Welcome to the next post in my Analyse Time Usage mini-series, part of the Looking-Glass Translations productivity programme!

Last week, I discussed the productivity benefits of monitoring how you use your time.

This week, I’d like to expand on this by talking about how to monitor your time using a few fantastic tools to help you take things to the next level.


First, a word on manual vs. automatic.

Time sheets are boring and not very accurate, since they rely on you being really on the ball and really honest.

It’s all well and good wanting to do everything yourself (and speaking as a control freak, I understand!), but you have to accept that this is not the best use of your time.

The key to productivity is to work smarter, not harder. You should therefore focus your personal efforts on essential tasks only. Time is money, after all – especially in the services industry.


Why do something yourself when a free tool can do it for you?

I’m talking about time trackers.

That’s right, technology can now play your boss – a fantastic development for anyone a little undisciplined, anyone whose work day is highly varied, and anyone who likes to have a little external accountability.


So what good are these tools to you?

Well, they’ll help you:

  • see how long you spend on different activities and set goals
  • identify inefficiencies
  • identify time wasting, which will help you to dig deeper (why does your attention stray to lolcatz in the afternoon?)
  • identify your peak productivity periods for different activities (I proofread best in the mornings)
  • monitor time-sensitive projects and services (e.g. billable work charged at an hourly rate)


Free time-tracking tools on the market:

There are hundreds of tools to choose from, and I’ve listed just a few below:


Available for: Windows, Mac, Linux | Apple, Android, Mobile Web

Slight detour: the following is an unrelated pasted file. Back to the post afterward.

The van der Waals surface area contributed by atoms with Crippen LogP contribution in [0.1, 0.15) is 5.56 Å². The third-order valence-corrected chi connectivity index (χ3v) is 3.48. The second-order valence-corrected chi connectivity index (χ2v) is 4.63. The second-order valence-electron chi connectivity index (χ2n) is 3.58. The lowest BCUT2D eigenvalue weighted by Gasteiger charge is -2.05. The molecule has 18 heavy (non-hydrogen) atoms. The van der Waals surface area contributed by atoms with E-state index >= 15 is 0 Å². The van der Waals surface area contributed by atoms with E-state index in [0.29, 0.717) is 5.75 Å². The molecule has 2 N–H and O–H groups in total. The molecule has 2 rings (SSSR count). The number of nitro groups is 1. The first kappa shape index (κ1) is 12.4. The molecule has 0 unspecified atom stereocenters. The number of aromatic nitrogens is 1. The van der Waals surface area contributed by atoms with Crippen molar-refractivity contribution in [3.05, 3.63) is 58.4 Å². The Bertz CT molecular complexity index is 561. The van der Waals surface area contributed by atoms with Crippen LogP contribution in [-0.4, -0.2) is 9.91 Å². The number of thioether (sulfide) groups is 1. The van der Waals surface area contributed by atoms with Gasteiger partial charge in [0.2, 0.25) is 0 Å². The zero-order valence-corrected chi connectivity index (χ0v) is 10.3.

One of the simplest time trackers out there. Add a task to the list and click ‘Start’. The timer will start counting and won’t stop until you click ‘Stop’. At the end of the day, you can access a computer-generated time sheet and reports on how you used your time. Multi-platform. Great for very focused people.


Available for: Windows

The next level up from Toggl, Grindstone is a to-do list on steroids. Essentially works more like a sophisticated project management tool, and still requires you to manually switch tasks to get the most accurate results, but remains popular among those not ready to give up time sheets for good. Also includes a rate calculator, a reminders feature (e.g. ‘get coffee’, ‘have a break’, etc.) and a simple reporting system.


Available for: Windows, Mac, Linux | Apple, Android

Still a tool based on to-dos, Klok displays your jobs in a similar way to Google Calendar or comparable applications. It also allows you to organise your work into projects or clients and offers dashboard reporting for easy-access visuals. You can import scheduled meetings from your favourite calendar tool. At the end of the week, Klok will allow you to view Excel time sheets and even generate invoices (via third parties) based on your reports.


Available for: Windows, Mac

The next level up from Klok, Slife will automatically track how you use your time right down to email level (a feature also available from other tools, but which can be disabled if you have privacy/confidentiality concerns). Will only allow you to track online/computer time, but does allow you to set productivity goals.


Available for: Windows